The totoaba is also an endangered species but its swim bladder is a delicacy in China, selling for as much as US $5,000 per kilogram in the U.S. and a great deal more in China. The matter has been taken up by Agriculture Secretary José Calzada Rovirosa with Chinese officials in an effort to stop the illegal consumption of the bladders.  Vaquitas are not only being killed by totoaba fishing. When illegal fishermen are pursued by the Mexican Navy, they often cut their nets and set them adrift, becoming an additional threat to the porpoise.

Removing these “ghost nets” will be one of the steps taken before the implementation of an assisted breeding program, said marine mammal expert Lorenzo Rojas Bracho from the National Institute of Ecology and Climate Change.

There are doubts about the feasibility of a breeding program as well as concerns about the risk. “We have no idea whether it is feasible to find, capture and maintain vaquitas in captivity much less whether they will reproduce,” said vaquita expert Barbara Taylor of the U.S. National Oceanic and Atmospheric Administration.

Excerpt from Assisted breeding for endangered vaquita?, Mexico News Daily, June 28, 2016

Justice 4 Fish

Hundreds of people have held a rare protest in Vietnam against the unexplained mass death of fish on the country’s central coast. Vast numbers of dead fish have appeared across some 200km (125 miles) of coastline since early April. A government investigation has so far found no links to a steel plant owned by Taiwanese firm Formosa Plastics.But many of the demonstrators in Hanoi blamed the company, and carried placards saying “Formosa Out”. Other signs read “Formosa destroying the environment is a crime” and “Who poisoned the central region’s waters?”

Environment Minister Tran Hong Ha said the die-off was “a very huge and serious environment disaster” and admitted that the government had been slow to react.He said Formosa Plastics had been ordered to dig up an illegal waste pipe at its plant.  Fishermen along the affected coastline are banned from selling their stocks, but seafood industry officials said exports, that bring in $6.6b a year, would not be affected.

Excerpt from Vietnam protest over mystery fish deaths, BBC, May 1, 2016

Resuscitating Collapsed Fisheries: catch shares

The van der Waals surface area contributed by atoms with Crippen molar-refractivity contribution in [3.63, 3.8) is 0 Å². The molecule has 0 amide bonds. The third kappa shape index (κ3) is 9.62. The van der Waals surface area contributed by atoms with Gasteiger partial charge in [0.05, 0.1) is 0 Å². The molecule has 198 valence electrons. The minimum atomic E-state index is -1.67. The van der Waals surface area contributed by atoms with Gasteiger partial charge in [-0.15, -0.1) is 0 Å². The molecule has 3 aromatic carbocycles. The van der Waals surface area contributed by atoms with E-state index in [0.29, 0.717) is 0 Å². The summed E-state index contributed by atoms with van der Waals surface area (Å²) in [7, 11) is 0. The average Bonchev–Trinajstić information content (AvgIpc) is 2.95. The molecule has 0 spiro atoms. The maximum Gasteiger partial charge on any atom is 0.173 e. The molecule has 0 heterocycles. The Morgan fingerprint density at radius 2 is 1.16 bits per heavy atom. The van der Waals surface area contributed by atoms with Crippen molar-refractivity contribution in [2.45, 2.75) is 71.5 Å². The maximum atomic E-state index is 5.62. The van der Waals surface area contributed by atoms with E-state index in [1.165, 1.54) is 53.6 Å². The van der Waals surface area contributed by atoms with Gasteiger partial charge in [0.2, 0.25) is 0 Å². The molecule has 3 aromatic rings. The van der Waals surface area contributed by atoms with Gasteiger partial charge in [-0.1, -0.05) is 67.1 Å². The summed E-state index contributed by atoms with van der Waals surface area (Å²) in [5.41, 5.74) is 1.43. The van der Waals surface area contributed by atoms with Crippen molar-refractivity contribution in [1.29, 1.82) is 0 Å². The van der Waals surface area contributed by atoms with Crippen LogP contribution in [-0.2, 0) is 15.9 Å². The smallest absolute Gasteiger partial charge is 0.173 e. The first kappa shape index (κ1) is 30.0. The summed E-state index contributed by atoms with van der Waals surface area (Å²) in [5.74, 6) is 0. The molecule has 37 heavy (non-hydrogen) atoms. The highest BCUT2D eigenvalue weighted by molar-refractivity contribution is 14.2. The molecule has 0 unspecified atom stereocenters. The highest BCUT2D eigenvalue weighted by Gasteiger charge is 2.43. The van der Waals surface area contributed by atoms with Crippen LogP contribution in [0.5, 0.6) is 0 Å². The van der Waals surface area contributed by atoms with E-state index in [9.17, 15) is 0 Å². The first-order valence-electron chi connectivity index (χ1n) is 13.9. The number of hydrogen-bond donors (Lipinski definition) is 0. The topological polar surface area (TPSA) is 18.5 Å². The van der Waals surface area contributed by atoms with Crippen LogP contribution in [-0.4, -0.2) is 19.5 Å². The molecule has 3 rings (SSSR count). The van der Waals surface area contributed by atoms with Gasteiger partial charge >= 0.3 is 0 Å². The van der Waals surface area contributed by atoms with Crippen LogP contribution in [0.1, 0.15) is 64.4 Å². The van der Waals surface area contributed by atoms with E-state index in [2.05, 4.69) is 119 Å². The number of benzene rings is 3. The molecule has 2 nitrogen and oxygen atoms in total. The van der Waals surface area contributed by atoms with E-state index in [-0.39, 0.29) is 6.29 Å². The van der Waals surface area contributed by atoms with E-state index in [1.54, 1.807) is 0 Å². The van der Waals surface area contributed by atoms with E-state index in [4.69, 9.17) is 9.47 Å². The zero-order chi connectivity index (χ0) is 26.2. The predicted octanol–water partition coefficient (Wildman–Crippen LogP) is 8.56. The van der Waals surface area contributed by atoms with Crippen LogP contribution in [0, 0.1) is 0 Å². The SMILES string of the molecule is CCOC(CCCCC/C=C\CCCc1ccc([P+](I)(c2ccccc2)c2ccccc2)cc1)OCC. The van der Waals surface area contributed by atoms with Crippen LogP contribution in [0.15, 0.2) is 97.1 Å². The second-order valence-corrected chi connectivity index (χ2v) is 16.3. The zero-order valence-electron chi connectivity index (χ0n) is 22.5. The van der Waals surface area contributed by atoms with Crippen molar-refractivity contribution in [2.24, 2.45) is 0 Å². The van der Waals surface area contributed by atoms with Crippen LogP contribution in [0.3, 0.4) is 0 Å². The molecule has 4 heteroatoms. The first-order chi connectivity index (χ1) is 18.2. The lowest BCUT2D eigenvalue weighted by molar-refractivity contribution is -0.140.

For American fish, this is a good time to be alive. On May 14th, 2012 the National Oceanic and Atmospheric Administration (NOAA) reported that a record six federal fisheries returned to health last year. After a decade of similar progress, 86% of America’s roughly 250 federally monitored commercial fish stocks were not subject to overfishing; 79% were considered healthy…

In the late 1980s cod fisheries in the Gulf of Maine and Georges Bank collapsed. This led to efforts to improve the fishery act, in 1996 and 2006, which forced the eight regional bodies that manage federal fisheries to introduce science-based quotas and ten-year recovery programmes for depleted fisheries. The recent recovery of species, including New England scallops, mid-Atlantic bluefish and summer flounder and Pacific lingcod, is the result. This signals another truth: given a break, the marine environment can often replenish itself spectacularly.

America’s fisheries are probably now managed almost as well as the world’s best, in Norway, Iceland, New Zealand and Australia. Yet there is plenty of room for improvement. State-run fisheries, which tend to be close to shore and dominated by small-scale and inefficient fishermen, are less well funded and well managed and much poorer for it. New England groundfish stocks, including cod, have also not recovered: they account for 13 of the remaining depleted populations. This appears to be partly the result of environmental change, climatic or cyclical.

And the politicians are still interfering. On May 9th the House passed legislation forbidding NOAA from developing an innovative means of apportioning fishing quotas, known as catch shares. These are long-term, aiming to give fishermen a stake in the future of their fisheries; market-based, since they can be traded; and, in practice, good for fish. Sadly, the two Republican congressmen behind the ban consider they have been designed “to destroy every aspect of American freedom under the guise of conservation”.

Fish stocks: Plenty more fish in the sea, Economist, May 26, 2012, at 32